In fact, Lux says, Tesla will have to sell much of its battery-pack production to either other automakers or to entities such as solar-panel makers for their stationary-battery needs because of overcapacity. And with Panasonic footing the bill for a good chunk of the estimated $4-5 billion pricetag for the plant, the battery maker will also be taking a bit of a bath, at least for the first few years.
Tesla has said its Gigafactory will help it cut battery costs by about 30 percent by 2020, and could have it up and running as soon as 2017. Tesla spokeswoman Alexis Georgeson said in an e-mail to AutoblogGreen that the company wouldn't comment on the Lux Research report (they're probably busy preparing for this afternoon's Nevada announcement) but you can still take a look at Lux Research's short summary of the report called The Tesla-Panasonic Battery Gigafactory: Analysis of Li-ion Cost Trends, EV Price Reduction, and Capacity Utilization below.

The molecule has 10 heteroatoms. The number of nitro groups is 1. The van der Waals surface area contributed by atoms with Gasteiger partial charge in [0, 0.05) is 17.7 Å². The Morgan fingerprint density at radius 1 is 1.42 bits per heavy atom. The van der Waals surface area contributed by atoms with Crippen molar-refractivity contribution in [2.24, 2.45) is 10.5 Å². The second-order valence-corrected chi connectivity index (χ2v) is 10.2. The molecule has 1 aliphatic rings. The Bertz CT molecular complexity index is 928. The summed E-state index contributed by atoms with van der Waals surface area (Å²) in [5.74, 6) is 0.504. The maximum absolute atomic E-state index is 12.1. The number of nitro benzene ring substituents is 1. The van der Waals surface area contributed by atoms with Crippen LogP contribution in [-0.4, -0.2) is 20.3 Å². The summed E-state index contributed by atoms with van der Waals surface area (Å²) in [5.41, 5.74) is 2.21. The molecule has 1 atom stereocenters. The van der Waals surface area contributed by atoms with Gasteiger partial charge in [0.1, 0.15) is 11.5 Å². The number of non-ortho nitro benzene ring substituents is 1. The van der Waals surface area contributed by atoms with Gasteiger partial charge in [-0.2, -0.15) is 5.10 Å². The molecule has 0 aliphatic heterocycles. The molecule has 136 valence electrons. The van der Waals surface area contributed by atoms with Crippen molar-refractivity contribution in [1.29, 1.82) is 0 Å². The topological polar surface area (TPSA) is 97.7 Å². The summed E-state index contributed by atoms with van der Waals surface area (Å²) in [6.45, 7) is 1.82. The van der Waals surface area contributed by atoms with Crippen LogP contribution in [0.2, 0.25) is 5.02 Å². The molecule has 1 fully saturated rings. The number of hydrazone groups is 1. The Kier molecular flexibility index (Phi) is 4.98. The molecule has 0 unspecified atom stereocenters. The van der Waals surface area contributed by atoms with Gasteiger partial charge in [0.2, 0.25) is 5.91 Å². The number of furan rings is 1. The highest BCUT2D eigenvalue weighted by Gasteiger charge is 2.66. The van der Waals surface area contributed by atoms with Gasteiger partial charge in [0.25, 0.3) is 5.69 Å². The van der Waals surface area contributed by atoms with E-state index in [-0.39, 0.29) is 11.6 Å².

August 13, 2014 | State of the Market Report
Tesla Motors has found initial success in the luxury electric vehicle market, and will look to capitalize on that momentum through aggressive expansion, planning a new 35 GWh lithium-ion (Li-ion) cell production facility. Dubbed the "Gigafactory," it poses a tremendous risk for Tesla and its partner Panasonic, and herein we analyze whether the $5 billion investment is justified by electric vehicle (EV) sales volumes and the interrelated question of breaking through the price floor for Li-ion batteries. We find the Gigafactory will only reduce the Tesla Model 3's cost by $2,800, not enough to truly influence whether this lower-cost EV will be a success or not. Moreover, our analysis indicates that in the likely case of Tesla selling 240,000 EVs in 2020, its partner Panasonic will be risking low margins, and the Gigafactory will be running at significant overcapacity, which other carmakers and stationary applications are unlikely to offset.